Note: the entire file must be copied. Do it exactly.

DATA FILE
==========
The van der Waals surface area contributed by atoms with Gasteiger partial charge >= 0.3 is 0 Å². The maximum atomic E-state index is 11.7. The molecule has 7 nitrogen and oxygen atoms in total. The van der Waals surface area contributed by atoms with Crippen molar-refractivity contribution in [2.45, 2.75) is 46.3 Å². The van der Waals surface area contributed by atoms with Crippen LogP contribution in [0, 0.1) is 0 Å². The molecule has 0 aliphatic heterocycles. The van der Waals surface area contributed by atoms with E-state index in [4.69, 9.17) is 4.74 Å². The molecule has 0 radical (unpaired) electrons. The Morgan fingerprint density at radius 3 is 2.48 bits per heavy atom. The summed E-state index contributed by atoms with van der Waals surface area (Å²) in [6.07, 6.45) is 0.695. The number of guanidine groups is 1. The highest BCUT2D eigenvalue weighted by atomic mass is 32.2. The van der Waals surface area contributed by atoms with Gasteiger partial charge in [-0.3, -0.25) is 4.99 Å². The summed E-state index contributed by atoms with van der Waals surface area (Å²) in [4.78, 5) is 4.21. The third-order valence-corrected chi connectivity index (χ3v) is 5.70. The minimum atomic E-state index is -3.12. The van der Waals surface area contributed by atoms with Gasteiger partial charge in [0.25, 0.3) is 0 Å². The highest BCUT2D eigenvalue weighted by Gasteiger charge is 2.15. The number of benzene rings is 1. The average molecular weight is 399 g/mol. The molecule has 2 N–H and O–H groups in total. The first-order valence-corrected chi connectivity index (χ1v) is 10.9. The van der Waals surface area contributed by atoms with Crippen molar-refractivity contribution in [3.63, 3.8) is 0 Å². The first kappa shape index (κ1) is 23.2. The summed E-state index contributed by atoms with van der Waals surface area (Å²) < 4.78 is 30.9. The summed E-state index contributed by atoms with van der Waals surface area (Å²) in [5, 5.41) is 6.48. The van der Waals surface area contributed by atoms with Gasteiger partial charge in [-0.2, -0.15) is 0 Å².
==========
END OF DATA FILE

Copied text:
The van der Waals surface area contributed by atoms with Gasteiger partial charge >= 0.3 is 0 Å². The maximum atomic E-state index is 11.7. The molecule has 7 nitrogen and oxygen atoms in total. The van der Waals surface area contributed by atoms with Crippen molar-refractivity contribution in [2.45, 2.75) is 46.3 Å². The van der Waals surface area contributed by atoms with Crippen LogP contribution in [0, 0.1) is 0 Å². The molecule has 0 aliphatic heterocycles. The van der Waals surface area contributed by atoms with E-state index in [4.69, 9.17) is 4.74 Å². The molecule has 0 radical (unpaired) electrons. The Morgan fingerprint density at radius 3 is 2.48 bits per heavy atom. The summed E-state index contributed by atoms with van der Waals surface area (Å²) in [6.07, 6.45) is 0.695. The number of guanidine groups is 1. The highest BCUT2D eigenvalue weighted by atomic mass is 32.2. The van der Waals surface area contributed by atoms with Gasteiger partial charge in [-0.3, -0.25) is 4.99 Å². The summed E-state index contributed by atoms with van der Waals surface area (Å²) in [4.78, 5) is 4.21. The third-order valence-corrected chi connectivity index (χ3v) is 5.70. The minimum atomic E-state index is -3.12. The van der Waals surface area contributed by atoms with Gasteiger partial charge in [0.25, 0.3) is 0 Å². The highest BCUT2D eigenvalue weighted by Gasteiger charge is 2.15. The number of benzene rings is 1. The average molecular weight is 399 g/mol. The molecule has 2 N–H and O–H groups in total. The first-order valence-corrected chi connectivity index (χ1v) is 10.9. The van der Waals surface area contributed by atoms with Crippen molar-refractivity contribution in [3.63, 3.8) is 0 Å². The first kappa shape index (κ1) is 23.2. The summed E-state index contributed by atoms with van der Waals surface area (Å²) < 4.78 is 30.9. The summed E-state index contributed by atoms with van der Waals surface area (Å²) in [5, 5.41) is 6.48. The van der Waals surface area contributed by atoms with Gasteiger partial charge in [-0.2, -0.15) is 0 Å².